Proposed Solution to Issue of Requisitioned Workers May Leave Out Japan Firms

The Yomiuri Shimbun

The Japanese and South Korean governments intend not to involve two Japanese firms in South Korea’s proposed resolution to the issue of former wartime requisitioned workers, according to sources related to both governments.

Seoul apparently decided it would be difficult to have the Japanese companies directly involved, such as having them provide financial support for former requisitioned workers from the Korean Peninsula, due to the Japanese government’s firm position that the issue was resolved under the 1965 Agreement on the Settlement of Problems concerning Property and Claims and on Economic Cooperation between Japan and the Republic of Korea.

In 2018, the South Korean Supreme Court ruled that Nippon Steel and Sumitomo Metal Corp. (current Nippon Steel Corp.) and Mitsubishi Heavy Industries Ltd. must pay damages to former requisitioned workers and other plaintiffs.

The rulings run counter to Japan’s position that the issue of claims was “settled completely and finally” under the 1965 bilateral agreement, and the Japanese firms have refused to pay the damages. The plaintiffs are facilitating procedures to auction off assets of the firms in South Korea.

In January, the South Korean government proposed that the Foundation for Victims of Forced Mobilization by Imperial Japan, a foundation under the aegis of the South Korean government, would pay funds equivalent to the compensation to the lawsuit’s plaintiffs, in place of the Japanese firms.

The plaintiffs have called on the Japanese firms to contribute money to the foundation. However, the Japanese government has maintained that it cannot allow this, as that would “effectively constitute compensation from Japan.”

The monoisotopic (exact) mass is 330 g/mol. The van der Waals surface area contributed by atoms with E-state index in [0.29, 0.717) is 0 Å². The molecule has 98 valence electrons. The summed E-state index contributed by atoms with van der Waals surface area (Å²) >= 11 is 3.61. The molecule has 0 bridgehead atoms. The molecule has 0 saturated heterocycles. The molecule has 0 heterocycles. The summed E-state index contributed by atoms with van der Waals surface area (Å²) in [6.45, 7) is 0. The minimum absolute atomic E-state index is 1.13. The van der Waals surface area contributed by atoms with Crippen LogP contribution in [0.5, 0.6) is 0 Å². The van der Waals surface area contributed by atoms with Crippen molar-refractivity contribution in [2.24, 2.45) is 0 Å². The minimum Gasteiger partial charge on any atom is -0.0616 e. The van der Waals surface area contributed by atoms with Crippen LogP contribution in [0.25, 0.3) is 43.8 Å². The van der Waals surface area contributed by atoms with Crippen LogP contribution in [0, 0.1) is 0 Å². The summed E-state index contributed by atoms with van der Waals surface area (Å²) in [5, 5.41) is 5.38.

Meetings of both governments have led to the policy that contributions from South Korean companies will be the main source of the funds to be paid in place of the Japanese firms.

The primary issue in the future will be how the Japanese side will handle the “sincere response” sought by the South Korean side to resolve the issue.

The Japanese government has said it would not oppose voluntary contributions to the foundation by entities other than the Japanese firms, which has led to such suggestions as contributions from the Japan Business Federation (Keidanren). Contributions by Keidanren, to which the Japanese firms belong, could be seen as money coming indirectly from those businesses.

South Korea also wants the Japanese government to apologize over the issue. The Japanese side is considering reiterating past statements by Japanese prime ministers to express Japan’s reflection on and apology for its colonial rule. The Japanese government intends to narrow down the form and content in consideration of public opinion in Japan.

As the security environment surrounding the two countries has become more severe, the significance of Japan-South Korea relations has been increasing. The Japanese government welcomes the stance of South Korean President Yoon Suk-yeol, who is making efforts to mend bilateral relations, and there are increasingly strong calls within the Japanese government for Seoul’s proposed solution to be adopted.

On Monday, both governments held a director general-level meeting between diplomatic authorities and exchanged opinions over the issue.